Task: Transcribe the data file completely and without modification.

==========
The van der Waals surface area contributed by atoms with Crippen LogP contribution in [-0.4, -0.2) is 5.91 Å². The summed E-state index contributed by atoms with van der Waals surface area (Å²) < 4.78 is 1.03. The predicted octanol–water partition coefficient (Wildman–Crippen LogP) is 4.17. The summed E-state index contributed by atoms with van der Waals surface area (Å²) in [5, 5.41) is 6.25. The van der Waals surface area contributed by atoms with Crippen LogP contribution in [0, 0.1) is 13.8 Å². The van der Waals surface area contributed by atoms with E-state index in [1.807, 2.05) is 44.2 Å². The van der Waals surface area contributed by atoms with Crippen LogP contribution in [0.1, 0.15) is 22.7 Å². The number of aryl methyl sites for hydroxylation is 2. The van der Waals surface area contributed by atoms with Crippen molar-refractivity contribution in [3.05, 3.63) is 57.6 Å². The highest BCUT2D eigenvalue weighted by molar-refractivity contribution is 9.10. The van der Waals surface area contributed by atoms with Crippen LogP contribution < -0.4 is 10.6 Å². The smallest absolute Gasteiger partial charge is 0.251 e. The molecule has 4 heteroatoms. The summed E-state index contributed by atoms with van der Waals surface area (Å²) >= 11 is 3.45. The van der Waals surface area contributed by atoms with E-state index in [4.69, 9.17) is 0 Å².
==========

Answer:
The van der Waals surface area contributed by atoms with Crippen LogP contribution in [-0.4, -0.2) is 5.91 Å². The summed E-state index contributed by atoms with van der Waals surface area (Å²) < 4.78 is 1.03. The predicted octanol–water partition coefficient (Wildman–Crippen LogP) is 4.17. The summed E-state index contributed by atoms with van der Waals surface area (Å²) in [5, 5.41) is 6.25. The van der Waals surface area contributed by atoms with Crippen LogP contribution in [0, 0.1) is 13.8 Å². The van der Waals surface area contributed by atoms with E-state index in [1.807, 2.05) is 44.2 Å². The van der Waals surface area contributed by atoms with Crippen LogP contribution in [0.1, 0.15) is 22.7 Å². The number of aryl methyl sites for hydroxylation is 2. The van der Waals surface area contributed by atoms with Crippen molar-refractivity contribution in [3.05, 3.63) is 57.6 Å². The highest BCUT2D eigenvalue weighted by molar-refractivity contribution is 9.10. The van der Waals surface area contributed by atoms with Crippen LogP contribution < -0.4 is 10.6 Å². The smallest absolute Gasteiger partial charge is 0.251 e. The molecule has 4 heteroatoms. The summed E-state index contributed by atoms with van der Waals surface area (Å²) >= 11 is 3.45. The van der Waals surface area contributed by atoms with E-state index in [4.69, 9.17) is 0 Å².